I stood before the rack of cards and let out an irritated sigh. I folded another sparkling heart-smattered card closed after reading its equally garish sentiments. Wiping pink and red glitter from my fingers onto my jeans, I reached for another Valentine’s Day card. With each new expression my heart sunk and my frustration rose. Lies! These cards are full of lies and empty romantic nonsense! I wanted to shout in frustration in the middle of the aisle. Were there really married people out there who felt this way? I couldn’t imagine it to be true.

My husband and I were in the midst of a particularly difficult season in our marriage. The stresses of finances, caring for small children, and my own journey pursuing work outside the home added tension to an already tenuous connection. Emotionally distant, each resenting the other for countless tiny transgressions, we were going through the motions of life side by side. Neither of us knew how to bridge the separation growing between us.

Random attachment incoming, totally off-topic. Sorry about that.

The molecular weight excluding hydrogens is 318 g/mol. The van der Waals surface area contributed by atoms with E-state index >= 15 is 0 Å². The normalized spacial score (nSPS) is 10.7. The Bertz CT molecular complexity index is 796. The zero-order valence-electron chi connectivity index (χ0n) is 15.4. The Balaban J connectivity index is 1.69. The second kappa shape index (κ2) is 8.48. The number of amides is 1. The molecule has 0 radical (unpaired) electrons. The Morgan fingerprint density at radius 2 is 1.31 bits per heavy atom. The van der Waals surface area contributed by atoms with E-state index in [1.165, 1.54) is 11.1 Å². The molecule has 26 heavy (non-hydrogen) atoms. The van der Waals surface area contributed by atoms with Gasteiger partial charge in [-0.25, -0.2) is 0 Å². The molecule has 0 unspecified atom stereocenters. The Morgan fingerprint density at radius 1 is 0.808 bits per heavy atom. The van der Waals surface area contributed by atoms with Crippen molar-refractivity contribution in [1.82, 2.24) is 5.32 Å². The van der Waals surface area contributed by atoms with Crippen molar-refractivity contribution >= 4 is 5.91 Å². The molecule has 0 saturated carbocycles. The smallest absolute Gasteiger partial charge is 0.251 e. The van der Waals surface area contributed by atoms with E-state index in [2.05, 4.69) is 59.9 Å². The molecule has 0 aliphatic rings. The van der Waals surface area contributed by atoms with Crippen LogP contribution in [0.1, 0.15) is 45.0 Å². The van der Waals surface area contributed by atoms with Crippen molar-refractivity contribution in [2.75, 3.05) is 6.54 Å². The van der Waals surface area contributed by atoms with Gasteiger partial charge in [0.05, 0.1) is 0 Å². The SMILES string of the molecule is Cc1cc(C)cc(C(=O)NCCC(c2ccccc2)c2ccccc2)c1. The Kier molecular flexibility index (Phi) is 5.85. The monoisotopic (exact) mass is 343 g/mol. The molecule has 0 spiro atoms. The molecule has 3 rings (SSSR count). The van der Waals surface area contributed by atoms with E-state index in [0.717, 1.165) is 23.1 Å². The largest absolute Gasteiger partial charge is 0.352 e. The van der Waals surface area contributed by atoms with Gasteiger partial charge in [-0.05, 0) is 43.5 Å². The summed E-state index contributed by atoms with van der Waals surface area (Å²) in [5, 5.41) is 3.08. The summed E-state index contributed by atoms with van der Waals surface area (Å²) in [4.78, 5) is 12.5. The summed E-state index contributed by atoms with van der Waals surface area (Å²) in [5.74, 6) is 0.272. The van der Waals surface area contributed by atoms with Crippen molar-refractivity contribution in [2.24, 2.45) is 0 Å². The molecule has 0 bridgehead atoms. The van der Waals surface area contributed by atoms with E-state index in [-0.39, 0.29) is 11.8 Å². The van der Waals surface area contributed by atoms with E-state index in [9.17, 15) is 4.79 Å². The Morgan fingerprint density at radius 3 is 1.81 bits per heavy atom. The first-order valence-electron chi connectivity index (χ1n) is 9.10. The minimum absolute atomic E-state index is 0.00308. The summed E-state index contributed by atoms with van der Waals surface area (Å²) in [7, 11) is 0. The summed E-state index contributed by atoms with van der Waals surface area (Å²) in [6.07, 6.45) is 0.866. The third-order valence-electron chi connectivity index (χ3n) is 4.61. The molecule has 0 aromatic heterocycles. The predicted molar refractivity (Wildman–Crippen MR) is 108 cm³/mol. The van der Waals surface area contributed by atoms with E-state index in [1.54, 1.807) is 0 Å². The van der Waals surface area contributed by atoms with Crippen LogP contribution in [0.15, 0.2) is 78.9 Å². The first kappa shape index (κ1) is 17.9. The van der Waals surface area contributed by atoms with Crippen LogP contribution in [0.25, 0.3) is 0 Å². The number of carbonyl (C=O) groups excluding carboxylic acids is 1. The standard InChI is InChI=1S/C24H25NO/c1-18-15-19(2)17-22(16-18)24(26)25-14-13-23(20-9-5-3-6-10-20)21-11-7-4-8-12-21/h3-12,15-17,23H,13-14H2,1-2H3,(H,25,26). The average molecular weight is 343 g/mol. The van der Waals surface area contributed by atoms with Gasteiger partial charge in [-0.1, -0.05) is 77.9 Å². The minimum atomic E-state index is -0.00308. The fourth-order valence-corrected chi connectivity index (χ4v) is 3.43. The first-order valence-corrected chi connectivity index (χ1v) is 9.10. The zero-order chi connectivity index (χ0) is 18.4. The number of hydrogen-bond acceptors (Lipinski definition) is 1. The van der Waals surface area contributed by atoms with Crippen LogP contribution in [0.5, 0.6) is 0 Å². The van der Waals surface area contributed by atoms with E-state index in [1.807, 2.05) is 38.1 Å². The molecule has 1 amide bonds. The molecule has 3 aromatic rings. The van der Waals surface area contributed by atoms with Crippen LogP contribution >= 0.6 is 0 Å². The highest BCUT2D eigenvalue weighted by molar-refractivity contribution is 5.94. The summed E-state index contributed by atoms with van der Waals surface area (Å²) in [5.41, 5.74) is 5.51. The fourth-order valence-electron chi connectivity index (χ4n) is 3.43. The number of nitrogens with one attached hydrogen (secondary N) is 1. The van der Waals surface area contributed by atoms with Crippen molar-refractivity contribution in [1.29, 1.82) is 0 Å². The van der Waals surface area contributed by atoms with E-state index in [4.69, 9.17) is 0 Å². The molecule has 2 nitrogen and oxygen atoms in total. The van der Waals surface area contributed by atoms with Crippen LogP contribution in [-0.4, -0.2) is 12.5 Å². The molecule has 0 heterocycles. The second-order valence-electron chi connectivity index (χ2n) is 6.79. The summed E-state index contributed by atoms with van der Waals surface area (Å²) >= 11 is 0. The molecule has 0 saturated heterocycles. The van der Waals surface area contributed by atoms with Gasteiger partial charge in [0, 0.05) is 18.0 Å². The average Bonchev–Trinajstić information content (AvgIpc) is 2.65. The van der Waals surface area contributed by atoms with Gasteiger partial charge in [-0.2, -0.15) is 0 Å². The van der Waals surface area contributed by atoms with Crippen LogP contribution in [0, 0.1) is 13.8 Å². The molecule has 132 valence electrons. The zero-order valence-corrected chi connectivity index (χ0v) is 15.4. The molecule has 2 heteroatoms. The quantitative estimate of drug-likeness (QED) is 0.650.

My afternoon card shopping was followed by a particularly subdued Valentine’s Day which will forever mark our memories as the day we decided it was time to seek marriage counseling. Not being able to choose a card to give my husband that day was a superficial issue, but it drew my attention to a much more serious problem: I had lost my imagination.

Rehabilitating “imagination”

In his recent CT interview, pastor and author Rankin Wilbourne touches on the importance of imagination, claiming,

We have to rehabilitate this word imagination. It’s not imagination versus reality. Imagination is simply the God-given capacity to image what is real but is not visible. You use your imagination all of the time. For example, when ...
Subscriber access only You have reached the end of this Article Preview

To continue reading, subscribe now. Subscribers have full digital access.